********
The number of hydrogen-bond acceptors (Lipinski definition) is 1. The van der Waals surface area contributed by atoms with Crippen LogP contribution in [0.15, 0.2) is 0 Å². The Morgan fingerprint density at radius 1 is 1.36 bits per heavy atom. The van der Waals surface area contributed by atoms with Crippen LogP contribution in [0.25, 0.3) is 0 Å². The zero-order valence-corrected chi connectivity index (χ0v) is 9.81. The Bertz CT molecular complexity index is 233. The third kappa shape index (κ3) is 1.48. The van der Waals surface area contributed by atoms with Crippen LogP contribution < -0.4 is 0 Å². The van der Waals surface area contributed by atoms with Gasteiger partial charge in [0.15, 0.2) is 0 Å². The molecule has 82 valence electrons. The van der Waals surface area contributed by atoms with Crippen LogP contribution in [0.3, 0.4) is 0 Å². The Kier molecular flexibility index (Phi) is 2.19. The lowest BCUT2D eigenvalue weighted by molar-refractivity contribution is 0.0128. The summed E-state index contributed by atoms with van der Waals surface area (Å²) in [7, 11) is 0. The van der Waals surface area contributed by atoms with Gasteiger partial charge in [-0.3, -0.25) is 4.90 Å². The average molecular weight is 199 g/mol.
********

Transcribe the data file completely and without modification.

The number of hydrogen-bond acceptors (Lipinski definition) is 1. The van der Waals surface area contributed by atoms with Crippen LogP contribution in [0.15, 0.2) is 0 Å². The Morgan fingerprint density at radius 1 is 1.36 bits per heavy atom. The van der Waals surface area contributed by atoms with Crippen LogP contribution in [0.25, 0.3) is 0 Å². The zero-order valence-corrected chi connectivity index (χ0v) is 9.81. The Bertz CT molecular complexity index is 233. The third kappa shape index (κ3) is 1.48. The van der Waals surface area contributed by atoms with Crippen LogP contribution < -0.4 is 0 Å². The van der Waals surface area contributed by atoms with Gasteiger partial charge in [0.15, 0.2) is 0 Å². The molecule has 82 valence electrons. The van der Waals surface area contributed by atoms with Crippen LogP contribution in [0.3, 0.4) is 0 Å². The Kier molecular flexibility index (Phi) is 2.19. The lowest BCUT2D eigenvalue weighted by molar-refractivity contribution is 0.0128. The summed E-state index contributed by atoms with van der Waals surface area (Å²) in [7, 11) is 0. The van der Waals surface area contributed by atoms with Gasteiger partial charge in [-0.3, -0.25) is 4.90 Å². The average molecular weight is 199 g/mol.